By realized, transcendental knowledge one becomes perfect and can remain steady in his convictions, but by mere academic knowledge one can be easily deluded and confused by apparent contradictions. It is the realized soul who is actually self-controlled, because he is surrendered to Krsna. And it is the realized soul who is transcendental, because he has nothing to do with mundane scholarship. For him, mundane scholarship and mental speculation, which may be as good as gold to others, are of no greater value than pebbles or stones.
Even if one is illiterate, even if he does not know the ABCs, he can realize God—provided he engages himself in submissive, transcendental loving service to God. On the other hand, a very learned scholar may not be able to realize God. God is not subject to any material condition, because He is the Supreme Spirit. Similarly, the process of realizing God is also not subject to any material condition. It is not true that because one is a poor man he cannot realize God or because one is a very rich man he shallrealize God. No. God is unconditional (apratihata). In the Srimad–Bhagavatam [1.2.6] it is said, sa vai pumsam paro dharmo yatobhaktir adhoksaje: “That religion is first-class which helps one advance his devotional service and love of God.” The Bhagavatam does not mention that the Hindu religion is first class or that the Christian religion is first class or that the Mohammedan religion is first class or that some other religion is first class. The Bhagavatam says, “That religion is first class which helps one advance his devotional service and love of God.” That’s all. This is the definition of a first-class religion. We do not arbitrarily designate one religion as first class and another religion as last class. Of course, there are three qualities in the material world (goodness, passion, and ignorance), and religious conceptions are created according to these qualities. But the purpose of religion is to understand God, and to learn how to love God. Any religious system, if it teaches one how to love God, is first class. Otherwise it is useless. One may prosecute his religious principles very rigidly and very nicely, but if his love of God is nil, if his love of matter is simply enhanced, then his religion is no religion.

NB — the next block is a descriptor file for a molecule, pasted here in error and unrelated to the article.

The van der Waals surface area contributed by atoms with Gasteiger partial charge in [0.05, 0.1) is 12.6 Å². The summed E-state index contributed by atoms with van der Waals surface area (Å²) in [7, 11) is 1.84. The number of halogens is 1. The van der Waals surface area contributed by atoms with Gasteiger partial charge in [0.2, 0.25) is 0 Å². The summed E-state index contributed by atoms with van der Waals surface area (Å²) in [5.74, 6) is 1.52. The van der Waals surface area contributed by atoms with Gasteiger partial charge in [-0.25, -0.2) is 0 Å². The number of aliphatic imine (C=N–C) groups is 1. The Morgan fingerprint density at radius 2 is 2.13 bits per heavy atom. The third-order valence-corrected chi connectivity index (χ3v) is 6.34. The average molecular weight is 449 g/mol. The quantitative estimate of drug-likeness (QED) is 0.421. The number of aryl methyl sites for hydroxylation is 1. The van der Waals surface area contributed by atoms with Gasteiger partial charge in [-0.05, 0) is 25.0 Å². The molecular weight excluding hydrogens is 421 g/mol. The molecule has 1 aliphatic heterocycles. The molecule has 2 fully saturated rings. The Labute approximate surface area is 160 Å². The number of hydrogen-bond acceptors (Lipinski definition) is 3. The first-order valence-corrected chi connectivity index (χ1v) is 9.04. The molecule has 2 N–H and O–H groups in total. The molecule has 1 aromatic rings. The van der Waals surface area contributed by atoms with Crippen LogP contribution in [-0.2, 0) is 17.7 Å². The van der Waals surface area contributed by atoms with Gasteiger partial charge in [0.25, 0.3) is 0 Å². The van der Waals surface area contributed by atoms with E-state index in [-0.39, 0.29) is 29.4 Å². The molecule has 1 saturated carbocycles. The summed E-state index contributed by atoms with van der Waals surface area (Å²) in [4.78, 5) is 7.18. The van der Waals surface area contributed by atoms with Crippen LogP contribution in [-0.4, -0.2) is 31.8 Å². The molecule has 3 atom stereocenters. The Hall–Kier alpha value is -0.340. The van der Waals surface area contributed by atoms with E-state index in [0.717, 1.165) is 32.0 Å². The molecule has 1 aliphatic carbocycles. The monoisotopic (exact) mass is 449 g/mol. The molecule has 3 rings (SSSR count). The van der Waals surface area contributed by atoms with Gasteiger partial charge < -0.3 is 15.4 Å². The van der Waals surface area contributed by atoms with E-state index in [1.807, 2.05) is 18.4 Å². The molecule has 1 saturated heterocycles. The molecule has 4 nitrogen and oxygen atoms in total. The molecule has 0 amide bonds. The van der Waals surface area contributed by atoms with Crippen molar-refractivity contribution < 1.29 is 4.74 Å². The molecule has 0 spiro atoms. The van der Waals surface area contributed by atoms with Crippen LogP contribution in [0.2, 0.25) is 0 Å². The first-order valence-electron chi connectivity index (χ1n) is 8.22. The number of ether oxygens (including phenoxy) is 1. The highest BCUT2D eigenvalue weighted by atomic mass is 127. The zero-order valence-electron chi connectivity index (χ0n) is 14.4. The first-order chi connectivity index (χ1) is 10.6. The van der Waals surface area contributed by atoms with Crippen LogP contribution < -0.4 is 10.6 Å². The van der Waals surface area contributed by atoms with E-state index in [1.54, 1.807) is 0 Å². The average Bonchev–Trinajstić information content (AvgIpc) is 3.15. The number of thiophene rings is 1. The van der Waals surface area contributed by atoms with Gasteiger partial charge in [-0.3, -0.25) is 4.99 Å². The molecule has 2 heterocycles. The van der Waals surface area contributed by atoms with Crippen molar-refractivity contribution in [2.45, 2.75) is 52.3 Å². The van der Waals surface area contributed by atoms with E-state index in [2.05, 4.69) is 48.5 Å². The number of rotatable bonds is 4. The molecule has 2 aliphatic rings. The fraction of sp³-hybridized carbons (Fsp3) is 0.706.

In the same verse the Bhagavatam says that real religion must be ahaituki and apratihata: without selfish motivation and without any impediment. If we can practice such a system of religious principles, then we’ll find that we are happy in all respects. Otherwise there is no possibility of happiness. Sa vai pumsam paro dharmo yato bhaktir adhoksaje. One of God’s names is Adhoksaja. Adhoksaja means “one who conquers all materialistic attempts to be seen.” Aksaja means “direct perception by experimental knowledge,” and adhah means “unreachable.” So, we cannot understand God by experimental knowledge. No. We have to learn of Him in a different way—by submissive aural reception of transcendental sound, and by the rendering of transcendental loving service. Then we can understand God.
Therefore, a religious principle is perfect if it teaches us how to develop our love for God. But our love must be without selfish motive. If I say, “I love God because He supplies me very nice things for my sense gratification,” that is not love. Real love is without any selfish motive (ahaituki). We must simply think, “God is great; God is my father. It is my duty to love Him,” That’s all. No exchange—”God gives me my daily bread; therefore I love Him.” No. God gives daily bread even to the animals—the cats and dogs. God is the father of everyone, and He supplies food to everyone. So appreciating God because He gives me bread—that is not love. Love is without motive. I must think, “Even if God does not supply me my daily bread, I’ll love Him.” This is real love. As Caitanya Mahaprabhu says, aslisya va pada-ratam pinastu mam adarsanan marma-hatam karotu va: “O Lord, You may embrace me, or You may trample me down-with Your feet, or You may never come before me, so that I become brokenhearted because of not seeing You. Still, I love you.” This is pure love of God. When we come to this stage of loving God, then well find ourselves full of pleasure. Just as God is full of pleasure, we’ll also be full of pleasure. This is perfection.